Nellie Dean

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"Nellie Dean"
Nellie Dean sheet music cover.jpg
1905 sheet music cover with inset photo of singer William B. Daly
Song
Published 1905, M. Witmark & Sons
Genre Sentimental ballad
Composer Henry W. Armstrong
Sung by the Columbia Quartet

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"(You're My Heart's Desire, I Love You) Nellie Dean" is a sentimental ballad in common time by Henry W. Armstrong, published in 1905 by M. Witmark & Sons of New York City.[1] The original sheet music is scored in B-flat major for voice and piano and marked andante moderato.

It was taken up in 1907 by the British music hall singer Gertie Gitana, becoming her most famous song.[2] It subsequently became popular in the UK as a pub song, particularly the chorus (There's an old mill by the stream, Nellie Dean…), which was often sung by itself. A book published in 1977 claimed that "The song most often sung in pubs during the present century must surely be Nellie Dean."[3]

Armstrong also performed the song himself. In 1945, when he was 66, Billboard magazine reported he "picked up an extra hand from the British seamen with his throating of 'Nellie Dean'" during a show in Brooklyn put on by the entertainment unit of the Songwriters' Protective Association.[4]

Ellen (Nelly) Dean is the main narrator of the Emily Brontë's novel Wuthering Heights, but its plot bears no apparent relation to the lyrics of this song.

Early recordings[edit]

Early recordings of the song omit the second verse, which would have made the duration of the song too long for early sound recording media.

The song was recorded by vocal duo Byron G. Harlan (tenor) and Frank C. Stanley (baritone) with orchestral accompaniment in 1905 on Edison Gold Moulded phonograph cylinder.[5]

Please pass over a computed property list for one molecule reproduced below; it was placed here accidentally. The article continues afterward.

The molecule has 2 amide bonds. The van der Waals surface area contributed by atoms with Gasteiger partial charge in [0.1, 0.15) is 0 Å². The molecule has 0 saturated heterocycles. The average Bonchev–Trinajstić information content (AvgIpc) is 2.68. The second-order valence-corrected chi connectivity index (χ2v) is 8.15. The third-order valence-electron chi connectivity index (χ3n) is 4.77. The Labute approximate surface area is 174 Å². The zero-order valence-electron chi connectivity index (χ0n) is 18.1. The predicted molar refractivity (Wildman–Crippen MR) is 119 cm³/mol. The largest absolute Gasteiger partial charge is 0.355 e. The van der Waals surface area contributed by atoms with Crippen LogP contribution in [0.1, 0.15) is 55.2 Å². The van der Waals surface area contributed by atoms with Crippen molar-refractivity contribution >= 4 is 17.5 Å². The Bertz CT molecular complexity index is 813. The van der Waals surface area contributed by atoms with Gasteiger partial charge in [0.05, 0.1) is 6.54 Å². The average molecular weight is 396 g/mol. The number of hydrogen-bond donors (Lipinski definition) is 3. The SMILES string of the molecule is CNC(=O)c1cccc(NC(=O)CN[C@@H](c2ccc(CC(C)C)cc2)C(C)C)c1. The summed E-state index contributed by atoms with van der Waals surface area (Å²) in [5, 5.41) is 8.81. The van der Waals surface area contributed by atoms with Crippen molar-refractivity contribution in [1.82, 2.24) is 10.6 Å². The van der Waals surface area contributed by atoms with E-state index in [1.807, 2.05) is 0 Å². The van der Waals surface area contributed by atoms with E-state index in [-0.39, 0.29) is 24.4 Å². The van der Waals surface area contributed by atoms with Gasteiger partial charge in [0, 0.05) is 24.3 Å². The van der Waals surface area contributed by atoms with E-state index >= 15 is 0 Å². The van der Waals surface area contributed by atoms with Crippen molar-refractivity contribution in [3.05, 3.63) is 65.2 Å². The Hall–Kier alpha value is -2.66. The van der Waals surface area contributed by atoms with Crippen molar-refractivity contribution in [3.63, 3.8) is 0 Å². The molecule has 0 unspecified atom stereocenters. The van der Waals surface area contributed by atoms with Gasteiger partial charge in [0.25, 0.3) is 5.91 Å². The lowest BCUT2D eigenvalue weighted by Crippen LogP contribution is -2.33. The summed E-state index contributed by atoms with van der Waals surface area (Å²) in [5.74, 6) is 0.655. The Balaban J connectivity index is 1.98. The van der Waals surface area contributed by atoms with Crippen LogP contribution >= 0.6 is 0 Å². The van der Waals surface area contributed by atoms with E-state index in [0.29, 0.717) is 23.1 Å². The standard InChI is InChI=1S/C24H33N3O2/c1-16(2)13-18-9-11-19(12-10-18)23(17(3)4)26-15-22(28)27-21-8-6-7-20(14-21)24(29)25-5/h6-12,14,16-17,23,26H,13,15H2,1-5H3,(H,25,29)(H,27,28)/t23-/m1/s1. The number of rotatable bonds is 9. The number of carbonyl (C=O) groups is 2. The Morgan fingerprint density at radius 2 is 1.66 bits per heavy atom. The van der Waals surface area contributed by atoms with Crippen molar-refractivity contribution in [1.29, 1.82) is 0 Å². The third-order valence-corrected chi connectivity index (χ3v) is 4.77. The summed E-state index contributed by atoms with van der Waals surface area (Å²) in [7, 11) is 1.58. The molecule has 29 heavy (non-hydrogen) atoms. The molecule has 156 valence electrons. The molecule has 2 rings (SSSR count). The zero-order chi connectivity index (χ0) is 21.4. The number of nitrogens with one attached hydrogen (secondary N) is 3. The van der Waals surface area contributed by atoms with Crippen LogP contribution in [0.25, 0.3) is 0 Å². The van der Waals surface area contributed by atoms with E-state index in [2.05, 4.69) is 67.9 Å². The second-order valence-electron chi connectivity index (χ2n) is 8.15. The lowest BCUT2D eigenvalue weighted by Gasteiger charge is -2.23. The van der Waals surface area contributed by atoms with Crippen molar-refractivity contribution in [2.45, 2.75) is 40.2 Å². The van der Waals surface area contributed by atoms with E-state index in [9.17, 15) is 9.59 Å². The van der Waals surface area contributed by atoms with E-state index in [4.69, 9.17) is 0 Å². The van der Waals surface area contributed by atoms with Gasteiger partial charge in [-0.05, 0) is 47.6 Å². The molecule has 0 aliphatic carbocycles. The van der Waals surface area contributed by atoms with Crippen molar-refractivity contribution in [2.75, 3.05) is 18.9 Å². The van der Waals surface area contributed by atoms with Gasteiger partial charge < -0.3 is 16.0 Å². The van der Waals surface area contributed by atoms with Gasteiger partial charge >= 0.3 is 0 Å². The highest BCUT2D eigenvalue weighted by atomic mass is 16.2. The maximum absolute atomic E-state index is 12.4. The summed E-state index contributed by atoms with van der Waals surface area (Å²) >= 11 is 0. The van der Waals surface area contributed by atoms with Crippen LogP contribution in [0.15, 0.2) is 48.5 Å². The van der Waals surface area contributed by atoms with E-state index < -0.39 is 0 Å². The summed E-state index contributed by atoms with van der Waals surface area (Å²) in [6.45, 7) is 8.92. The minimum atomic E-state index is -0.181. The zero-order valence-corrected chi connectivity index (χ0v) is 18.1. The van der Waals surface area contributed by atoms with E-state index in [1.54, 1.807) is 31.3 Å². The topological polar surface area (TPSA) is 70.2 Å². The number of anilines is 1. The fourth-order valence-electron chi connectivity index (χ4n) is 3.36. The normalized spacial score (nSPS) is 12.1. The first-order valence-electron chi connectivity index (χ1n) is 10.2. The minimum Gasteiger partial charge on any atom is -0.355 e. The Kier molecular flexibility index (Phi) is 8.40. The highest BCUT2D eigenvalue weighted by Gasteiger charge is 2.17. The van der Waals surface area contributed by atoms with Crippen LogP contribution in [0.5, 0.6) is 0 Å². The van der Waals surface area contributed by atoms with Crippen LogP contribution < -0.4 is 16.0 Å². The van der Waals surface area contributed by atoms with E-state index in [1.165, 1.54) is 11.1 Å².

Gertie Gitana recorded the song in 1911 on the Jumbo label and again in 1931 for EB Radio.[6][7]

The Columbia Quartet made a recording in January 1913 on Columbia Records.[8][9] The song was also recorded by the Columbia Stellar Quartette in December 1919 and released by the Columbia Graphophone Company as a 10-inch 78 rpm gramophone record in 1920.[10]

References[edit]

  1. ^ "You're My Heart's Desire, I Love You, Nellie Dean. Ballad and Refrain." Levy Sheet Music Collection, Johns Hopkins University. Accessed 2009-07-30.
  2. ^ Power, John C (26 May 2009). "BBC - Stoke & Staffordshire - People - Gertie Gitana". BBC. Retrieved 2009-07-30. 
  3. ^ Harrowven, Jean (1977). The origins of rhymes, songs and sayings. Kaye & Ward. p. 306. ISBN 978-0-7182-1267-4. 
  4. ^ "SPA War Unit Still in There Pitching P.A.'s". Billboard. September 22, 1945. Retrieved 2009-08-01. 
  5. ^ Cylinder Preservation and Digitization Project, University of California, Santa Barbara. Accessed 2009-07-31
  6. ^ Miss Gertie Gitana. aftertheball.net: British Music Hall. Accessed 2009-07-31.
  7. ^ Gertie Gitana - Sweet Nellie Dean - WINDYCDR23 Windyridge Music Hall CDs. Accessed 2009-07-31.
  8. ^ Columbia Quartet-11-20, The Internet Archive. Accessed 2009-07-31.
  9. ^ Rust, Brian A. L. (1999). The Columbia Master Book Discography: Principal U.S. matrix series, 1910-1924. Greenwood Publishing Group. p. 67. ISBN 978-0-313-30822-2. 
  10. ^ "Nellie Dean". Columbia Stellar Quartet. The Virtual Gramophone, Library and Archives Canada. Accessed 2009-07-30.